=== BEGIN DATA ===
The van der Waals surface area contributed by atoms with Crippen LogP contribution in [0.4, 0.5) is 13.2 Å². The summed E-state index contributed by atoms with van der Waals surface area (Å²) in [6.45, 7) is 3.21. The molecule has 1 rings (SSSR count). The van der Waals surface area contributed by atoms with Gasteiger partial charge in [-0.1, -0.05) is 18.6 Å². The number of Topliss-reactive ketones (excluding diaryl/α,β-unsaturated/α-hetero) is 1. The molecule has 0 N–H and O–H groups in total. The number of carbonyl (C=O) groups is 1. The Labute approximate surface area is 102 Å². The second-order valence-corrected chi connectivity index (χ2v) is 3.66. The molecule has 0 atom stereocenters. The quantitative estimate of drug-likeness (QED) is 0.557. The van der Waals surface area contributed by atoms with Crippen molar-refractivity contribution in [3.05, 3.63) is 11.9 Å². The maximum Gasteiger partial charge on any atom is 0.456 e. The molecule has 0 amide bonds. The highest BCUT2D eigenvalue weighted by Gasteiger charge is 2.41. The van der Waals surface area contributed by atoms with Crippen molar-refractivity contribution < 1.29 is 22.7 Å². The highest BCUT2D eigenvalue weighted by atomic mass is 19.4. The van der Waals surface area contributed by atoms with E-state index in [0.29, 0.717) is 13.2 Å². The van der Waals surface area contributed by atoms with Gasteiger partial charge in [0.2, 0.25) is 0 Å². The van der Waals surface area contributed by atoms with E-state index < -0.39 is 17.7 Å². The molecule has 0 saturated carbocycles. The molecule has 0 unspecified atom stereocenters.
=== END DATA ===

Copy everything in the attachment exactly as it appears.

The van der Waals surface area contributed by atoms with Crippen LogP contribution in [0.4, 0.5) is 13.2 Å². The summed E-state index contributed by atoms with van der Waals surface area (Å²) in [6.45, 7) is 3.21. The molecule has 1 rings (SSSR count). The van der Waals surface area contributed by atoms with Gasteiger partial charge in [-0.1, -0.05) is 18.6 Å². The number of Topliss-reactive ketones (excluding diaryl/α,β-unsaturated/α-hetero) is 1. The molecule has 0 N–H and O–H groups in total. The number of carbonyl (C=O) groups is 1. The Labute approximate surface area is 102 Å². The second-order valence-corrected chi connectivity index (χ2v) is 3.66. The molecule has 0 atom stereocenters. The quantitative estimate of drug-likeness (QED) is 0.557. The van der Waals surface area contributed by atoms with Crippen molar-refractivity contribution in [3.05, 3.63) is 11.9 Å². The maximum Gasteiger partial charge on any atom is 0.456 e. The molecule has 0 amide bonds. The highest BCUT2D eigenvalue weighted by Gasteiger charge is 2.41. The van der Waals surface area contributed by atoms with Crippen molar-refractivity contribution < 1.29 is 22.7 Å². The highest BCUT2D eigenvalue weighted by atomic mass is 19.4. The van der Waals surface area contributed by atoms with E-state index in [0.29, 0.717) is 13.2 Å². The van der Waals surface area contributed by atoms with Gasteiger partial charge in [0.2, 0.25) is 0 Å². The van der Waals surface area contributed by atoms with E-state index < -0.39 is 17.7 Å². The molecule has 0 saturated carbocycles. The molecule has 0 unspecified atom stereocenters.